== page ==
Tuesday, January 2, 2018

Snowdrops at The Garden House

Galanthus elwesii ’Monostictus’
I am not a galanthophile, a passionate lover and collector of snowdrops.   In common with most gardeners I can’t help but like their cheerful indifference to the worst of winter weather but I’ve never been interested enough or had the room to grow more than a handful.  But spending the colder months of 2016-17 photographing the collection built up at The Garden House by Matt Bishop, the previous head gardener, has opened my eyes to their beauty and variety.

Galanthus reginae-olgae

The Garden House had no sooner closed for the winter season than the first of them had opened.  Early November saw Galanthus elwesii ’Monostictus’, closely followed by G.reginae-olgae.  December saw more until the floodgates opened in January and February.

Galanthus elwesii 'Fly Fishing'
The giant snowdrop, G.elwesii, with silvery
leaves and the largest flowers, is an imposing sight no matter the variety.  It’s hard to pick favourites – I leave that to the true experts – but I was certainly taken by two I photographed in mid-January.  ‘Fly Fishing’ is characterised by extremely long flower stalks.  The slightest breeze and the blooms dance in the wind.  ‘Godfrey Owen’ has six inner and six outer petals producing a symmetrical bowl shaped bloom. A perfect double flower – if not the doubling we normally associate with snowdrops.

Galanthus elwesii 'Godfrey Owen'
With doubles it’s more common to have an intense doubling of the inner petals and no doubling of the outer petals.  Photographing this isn’t always easy for snowdrops growing in the garden.  They’re small and hang their heads down – which means working at ground level, usually with wet knees.  But, with persistence, they do reveal their secrets.  More refined is ‘L.P Long’, particularly when compared with the blowsier ‘Lady Beatrix Stanley’.

Galanthus 'L.P.Lomg'
Galanthus 'Lady Beatrix Stanley'
There are times when the situation makes it easy to photograph up and into the heart of the flowers.  G.nivalis Sam Arnott’ is grown in a raised bed under the wedding cake tree, Cornus controversa ’Variegata’, perfectly positioned to admire the green markings on the inner petals.

Galanthus nivalis 'Sam Arnott'
Such markings are standard on the inner petals of most snowdrops  but the effect is more pronounced and even extends to the outer petals in some of the selected forms grown at The Garden House. Some have the conventional snowdrop flower shape, as with G.’Alan’s Treat’ or G.plicatus ‘Greenfinch’.  Others, such as ‘Trumps’, begin to deviate from the normal form.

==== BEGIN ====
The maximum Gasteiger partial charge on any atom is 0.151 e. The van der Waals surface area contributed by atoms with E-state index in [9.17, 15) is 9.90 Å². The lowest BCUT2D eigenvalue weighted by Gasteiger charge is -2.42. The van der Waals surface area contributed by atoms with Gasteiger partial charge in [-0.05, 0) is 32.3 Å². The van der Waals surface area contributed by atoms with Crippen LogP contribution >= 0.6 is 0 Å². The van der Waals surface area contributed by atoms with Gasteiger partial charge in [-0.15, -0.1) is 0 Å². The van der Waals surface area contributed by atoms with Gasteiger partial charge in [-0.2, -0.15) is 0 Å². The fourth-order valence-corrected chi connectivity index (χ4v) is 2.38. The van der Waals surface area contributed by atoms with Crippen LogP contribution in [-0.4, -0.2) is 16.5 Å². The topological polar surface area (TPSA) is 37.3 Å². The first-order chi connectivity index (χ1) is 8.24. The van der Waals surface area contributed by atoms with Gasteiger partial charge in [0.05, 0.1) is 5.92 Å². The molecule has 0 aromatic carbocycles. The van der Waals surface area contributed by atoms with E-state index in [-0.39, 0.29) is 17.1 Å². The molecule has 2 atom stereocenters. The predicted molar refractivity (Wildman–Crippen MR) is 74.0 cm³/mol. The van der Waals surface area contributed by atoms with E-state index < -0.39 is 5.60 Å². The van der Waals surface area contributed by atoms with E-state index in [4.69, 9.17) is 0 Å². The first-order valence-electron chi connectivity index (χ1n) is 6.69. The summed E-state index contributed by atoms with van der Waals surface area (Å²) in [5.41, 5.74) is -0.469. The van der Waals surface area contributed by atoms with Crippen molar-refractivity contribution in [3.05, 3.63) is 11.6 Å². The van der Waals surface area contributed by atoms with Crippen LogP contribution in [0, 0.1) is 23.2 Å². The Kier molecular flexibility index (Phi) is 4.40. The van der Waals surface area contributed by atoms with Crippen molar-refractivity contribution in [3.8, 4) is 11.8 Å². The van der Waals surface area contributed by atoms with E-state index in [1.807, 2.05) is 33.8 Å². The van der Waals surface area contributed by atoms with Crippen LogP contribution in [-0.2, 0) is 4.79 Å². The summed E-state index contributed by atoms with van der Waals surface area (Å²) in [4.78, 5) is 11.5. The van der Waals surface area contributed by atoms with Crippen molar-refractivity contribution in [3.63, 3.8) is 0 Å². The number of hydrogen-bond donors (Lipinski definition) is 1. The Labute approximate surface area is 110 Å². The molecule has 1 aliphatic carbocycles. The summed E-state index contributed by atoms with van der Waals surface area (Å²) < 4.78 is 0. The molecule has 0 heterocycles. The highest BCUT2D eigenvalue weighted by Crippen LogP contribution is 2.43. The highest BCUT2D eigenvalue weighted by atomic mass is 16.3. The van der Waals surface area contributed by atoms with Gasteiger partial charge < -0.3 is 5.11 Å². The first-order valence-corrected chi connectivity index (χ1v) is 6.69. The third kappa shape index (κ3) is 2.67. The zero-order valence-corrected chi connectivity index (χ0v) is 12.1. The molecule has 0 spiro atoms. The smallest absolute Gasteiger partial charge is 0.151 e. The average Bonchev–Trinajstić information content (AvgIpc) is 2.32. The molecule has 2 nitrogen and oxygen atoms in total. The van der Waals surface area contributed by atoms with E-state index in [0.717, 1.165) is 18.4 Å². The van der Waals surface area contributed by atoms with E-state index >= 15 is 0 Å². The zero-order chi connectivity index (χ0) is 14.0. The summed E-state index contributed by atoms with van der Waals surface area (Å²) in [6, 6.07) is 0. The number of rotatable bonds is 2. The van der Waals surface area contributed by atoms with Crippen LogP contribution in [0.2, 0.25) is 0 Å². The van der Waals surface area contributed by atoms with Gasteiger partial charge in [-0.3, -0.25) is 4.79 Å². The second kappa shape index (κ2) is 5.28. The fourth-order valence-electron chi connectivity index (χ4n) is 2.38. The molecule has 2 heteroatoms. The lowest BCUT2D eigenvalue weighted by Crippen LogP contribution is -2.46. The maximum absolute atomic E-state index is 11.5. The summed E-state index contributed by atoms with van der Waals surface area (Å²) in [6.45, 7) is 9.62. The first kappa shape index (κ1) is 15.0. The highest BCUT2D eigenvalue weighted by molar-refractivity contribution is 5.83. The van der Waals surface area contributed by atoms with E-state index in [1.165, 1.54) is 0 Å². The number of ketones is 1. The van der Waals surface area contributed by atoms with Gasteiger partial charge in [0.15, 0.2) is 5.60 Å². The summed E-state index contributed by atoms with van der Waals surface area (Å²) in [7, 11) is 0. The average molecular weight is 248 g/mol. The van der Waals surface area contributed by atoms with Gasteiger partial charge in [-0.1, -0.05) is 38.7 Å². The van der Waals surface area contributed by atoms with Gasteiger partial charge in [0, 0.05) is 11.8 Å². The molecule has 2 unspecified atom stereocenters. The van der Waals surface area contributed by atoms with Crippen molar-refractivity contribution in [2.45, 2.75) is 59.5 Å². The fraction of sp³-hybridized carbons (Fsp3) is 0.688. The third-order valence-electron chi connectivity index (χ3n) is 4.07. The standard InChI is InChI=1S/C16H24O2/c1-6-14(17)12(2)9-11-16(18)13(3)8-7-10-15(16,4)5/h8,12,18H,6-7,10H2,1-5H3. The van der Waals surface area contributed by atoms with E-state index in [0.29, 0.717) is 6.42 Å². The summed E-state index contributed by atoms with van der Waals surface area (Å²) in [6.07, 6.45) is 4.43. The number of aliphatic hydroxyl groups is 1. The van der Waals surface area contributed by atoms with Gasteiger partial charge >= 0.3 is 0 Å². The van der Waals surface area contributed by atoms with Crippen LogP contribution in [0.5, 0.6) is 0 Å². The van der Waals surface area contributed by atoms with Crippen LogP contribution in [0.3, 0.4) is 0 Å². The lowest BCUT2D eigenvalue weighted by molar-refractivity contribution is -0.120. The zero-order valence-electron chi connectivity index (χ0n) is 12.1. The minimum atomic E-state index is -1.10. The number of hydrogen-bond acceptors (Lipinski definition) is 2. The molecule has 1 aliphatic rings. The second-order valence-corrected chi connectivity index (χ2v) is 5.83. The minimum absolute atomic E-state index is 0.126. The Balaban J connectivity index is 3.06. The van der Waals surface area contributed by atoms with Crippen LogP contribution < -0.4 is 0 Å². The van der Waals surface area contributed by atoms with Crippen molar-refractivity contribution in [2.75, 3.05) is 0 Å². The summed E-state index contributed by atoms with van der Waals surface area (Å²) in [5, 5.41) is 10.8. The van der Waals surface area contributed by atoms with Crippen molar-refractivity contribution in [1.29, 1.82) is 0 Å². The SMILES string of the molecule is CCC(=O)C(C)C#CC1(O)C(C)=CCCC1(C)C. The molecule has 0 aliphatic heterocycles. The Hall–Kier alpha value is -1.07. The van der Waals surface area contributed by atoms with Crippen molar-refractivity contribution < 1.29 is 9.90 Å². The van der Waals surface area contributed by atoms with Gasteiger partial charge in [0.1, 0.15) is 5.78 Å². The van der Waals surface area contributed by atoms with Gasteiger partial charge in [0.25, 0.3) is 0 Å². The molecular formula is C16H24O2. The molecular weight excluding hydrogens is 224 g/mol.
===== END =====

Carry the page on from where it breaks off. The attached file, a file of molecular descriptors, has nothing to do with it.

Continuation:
Galanthus x hybridus 'Trumps'
Galanthus 'Alan's Treat'
Galanthus plicatus 'Greenfinch'

Some varieties take this even further, combining heavy marking with elongated outer petals.  G.nivalis ‘Walrus’ retains elegance but looks very little like a normal snowdrop while G.’Doncaster’s Double Sharlock’ offers even further variation on the norm.  Fascinating curiosities that were a pleasure to photograph and admire.

Galanthus nivalis 'Walrus'
Galanthus 'Doncaster's Double Sharlock'
This is only a fraction of the collection at The Garden House.  There are many more interesting variants on the basic white with green markings snowdrop design to be seen on the open days in Winter.  If you've previously visited I hope this will be a reminder to drop in again.  If not, well the open days and directions to the garden can be found on The Garden House website.  Visit The Garden House for the latest details.

I’ll finish with my own favourites, the varieties where green has been replaced with yellow in the ovaries and the markings.  And what better to illustrate this than G.plicatus ‘Wendy’s Gold’, which flaunts itself close to the entrance to the garden.

Galanthus plicatus 'Wendy's Gold'
I'll be out at The Garden House throughout this winter to add more photos to the collection.  The images are available for purchase through the Alamy stock agency or by contacting me directly.  Many of the species and varieties are available through Matt Bishop's own website.  Matt Bishop's Snowdrops contains all the details and a link to his publications and detailed monograph on the genus (co authors A.Davis and John Grimshaw).

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